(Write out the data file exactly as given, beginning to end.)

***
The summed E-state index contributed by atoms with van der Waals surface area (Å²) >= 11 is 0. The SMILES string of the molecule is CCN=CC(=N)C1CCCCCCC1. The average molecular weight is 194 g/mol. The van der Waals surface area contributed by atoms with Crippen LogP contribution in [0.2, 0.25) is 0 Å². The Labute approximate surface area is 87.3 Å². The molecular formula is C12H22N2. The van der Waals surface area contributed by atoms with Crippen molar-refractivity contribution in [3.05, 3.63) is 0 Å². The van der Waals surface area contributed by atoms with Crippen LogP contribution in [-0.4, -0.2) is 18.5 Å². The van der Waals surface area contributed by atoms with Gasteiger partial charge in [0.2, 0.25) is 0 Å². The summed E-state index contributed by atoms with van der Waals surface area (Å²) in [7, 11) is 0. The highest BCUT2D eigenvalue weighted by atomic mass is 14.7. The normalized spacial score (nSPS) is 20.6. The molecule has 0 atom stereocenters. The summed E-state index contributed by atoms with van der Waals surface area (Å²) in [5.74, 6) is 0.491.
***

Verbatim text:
The summed E-state index contributed by atoms with van der Waals surface area (Å²) >= 11 is 0. The SMILES string of the molecule is CCN=CC(=N)C1CCCCCCC1. The average molecular weight is 194 g/mol. The van der Waals surface area contributed by atoms with Crippen LogP contribution in [0.2, 0.25) is 0 Å². The Labute approximate surface area is 87.3 Å². The molecular formula is C12H22N2. The van der Waals surface area contributed by atoms with Crippen molar-refractivity contribution in [3.05, 3.63) is 0 Å². The van der Waals surface area contributed by atoms with Crippen LogP contribution in [-0.4, -0.2) is 18.5 Å². The van der Waals surface area contributed by atoms with Gasteiger partial charge in [0.2, 0.25) is 0 Å². The summed E-state index contributed by atoms with van der Waals surface area (Å²) in [7, 11) is 0. The highest BCUT2D eigenvalue weighted by atomic mass is 14.7. The normalized spacial score (nSPS) is 20.6. The molecule has 0 atom stereocenters. The summed E-state index contributed by atoms with van der Waals surface area (Å²) in [5.74, 6) is 0.491.